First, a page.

PC companies are striving to make their 13-inch laptops ever thinner and lighter, a trend that has been good for our shoulders and backs but not as good for performance. Luckily, 15-inch laptops are there to serve as a counterweight, offering not just quad-core processors but increasingly powerful and desktop-like graphics chips.
Dell’s XPS 15, much like Apple’s 15-inch MacBook Pro, attempts to straddle the line between svelte and powerful. It’s not the smallest or most powerful laptop, but last year’s model struck a good balance between size and speed even if the best configurations were on the expensive side. This year’s version doesn’t change a lot, but a new more power-efficient GPU, a Kaby Lake CPU upgrade, and a fingerprint reader all make it worth reconsidering anyway.
Look and feel
This iteration of the XPS 15 design is just over a year old, and Dell hasn’t messed with it much. The laptop is essentially a blown-up version of the thin-bezeled XPS 13 that the company released to glowing reviews in 2015. The slim border around the top and sides of the screen looks pretty cool and also helps Dell reduce the laptop’s footprint, fitting a 15-inch screen into something slimmer and lighter than a 13-inch laptop might have been five or six years ago.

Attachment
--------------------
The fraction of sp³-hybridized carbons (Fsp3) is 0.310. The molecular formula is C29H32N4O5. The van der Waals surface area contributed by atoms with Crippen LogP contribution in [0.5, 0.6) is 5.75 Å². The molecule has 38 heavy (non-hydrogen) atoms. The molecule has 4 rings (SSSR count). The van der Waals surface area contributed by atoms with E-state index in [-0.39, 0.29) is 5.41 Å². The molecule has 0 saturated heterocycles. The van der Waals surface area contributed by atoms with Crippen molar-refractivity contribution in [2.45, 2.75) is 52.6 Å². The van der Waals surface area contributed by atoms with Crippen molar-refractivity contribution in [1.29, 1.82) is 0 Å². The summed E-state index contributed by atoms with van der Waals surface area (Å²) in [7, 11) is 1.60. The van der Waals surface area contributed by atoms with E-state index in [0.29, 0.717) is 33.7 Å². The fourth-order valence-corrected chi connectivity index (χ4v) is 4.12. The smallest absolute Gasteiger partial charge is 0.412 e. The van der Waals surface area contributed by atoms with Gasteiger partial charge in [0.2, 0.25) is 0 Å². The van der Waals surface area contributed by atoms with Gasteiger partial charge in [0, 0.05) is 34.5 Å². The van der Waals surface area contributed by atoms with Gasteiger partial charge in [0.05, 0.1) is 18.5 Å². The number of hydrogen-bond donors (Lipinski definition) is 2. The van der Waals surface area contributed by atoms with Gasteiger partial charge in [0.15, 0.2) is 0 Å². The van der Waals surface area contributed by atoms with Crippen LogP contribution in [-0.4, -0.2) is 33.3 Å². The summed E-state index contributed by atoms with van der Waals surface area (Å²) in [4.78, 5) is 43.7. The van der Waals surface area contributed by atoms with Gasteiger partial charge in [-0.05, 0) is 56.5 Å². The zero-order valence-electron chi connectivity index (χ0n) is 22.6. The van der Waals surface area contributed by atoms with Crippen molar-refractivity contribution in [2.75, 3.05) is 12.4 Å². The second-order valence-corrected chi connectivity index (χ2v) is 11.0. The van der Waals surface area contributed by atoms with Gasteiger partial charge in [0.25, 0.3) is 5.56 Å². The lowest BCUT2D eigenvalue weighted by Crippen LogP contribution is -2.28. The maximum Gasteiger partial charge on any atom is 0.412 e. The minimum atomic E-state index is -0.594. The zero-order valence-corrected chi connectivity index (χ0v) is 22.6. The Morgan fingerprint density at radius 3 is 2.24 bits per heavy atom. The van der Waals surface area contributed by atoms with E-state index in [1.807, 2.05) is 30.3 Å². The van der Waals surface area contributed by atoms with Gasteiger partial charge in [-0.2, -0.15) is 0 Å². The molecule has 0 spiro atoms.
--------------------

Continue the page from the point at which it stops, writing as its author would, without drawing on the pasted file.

Like all the modern XPS designs, Dell uses aluminum for the lid and the bottom of the laptop, combined with a pleasant-feeling (but oil-capturing) soft-touch palm rest and keyboard tray. Add a solid backlit keyboard and a Microsoft Precision Touchpad, and you have pretty much completed the recipe.
Dell offers two 15.6-inch display options with the XPS 15: a base 1080p IPS screen with no touch support and a 4K touchscreen. Our review unit uses the latter, and it’s a gorgeous panel (although it could really use an anti-glare coating). It’s high-resolution and tack-sharp, yes, but it also supports the Adobe RGB colour gamut instead of the more common (and limited) sRGB. Apple is accomplishing something similar with the DCI-P3 panels it has been using in recent Macs, iPads, and iPhones, though the two colour spaces have different strengths. Apple’s P3 space covers more reds, yellows, magentas, and some green tones, but Adobe RGB has an edge when it comes to blues and greenish-blues.
The nice thing is that Dell also ships an app called PremierColor with the XPS 15. By default, its “Vibrant” setting covers not just the Adobe RGB gamut, but also the P3 gamut. If you need to work in a specific colour space, it allows for easy switching between Adobe RGB, P3, and sRGB. If you think you can use a wide-gamut screen, the XPS 15 should serve you well. The 1080p screen will probably be OK, too, based on the panels that Dell normally uses in the XPS machines, but that’s a bit on the low-resolution side for a modern laptop of this size.
The weight of the laptop differs based on the configuration you go with. Cheaper models with 1080p displays use a 56WHr battery; they also usually pair a 32GB sold-state boot drive with a 2.5-inch spinning HDD to expand the amount of available storage. Those versions weigh four pounds, in line with Apple’s 15-inch MacBook Pro. More expensive XPS 15 configurations with 4K screens go all-in on PCI Express SSDs and fill the space saved from the 2.5-inch drive with more battery. Those 97WHr versions weigh 4.5 pounds, though they have exactly the same dimensions otherwise.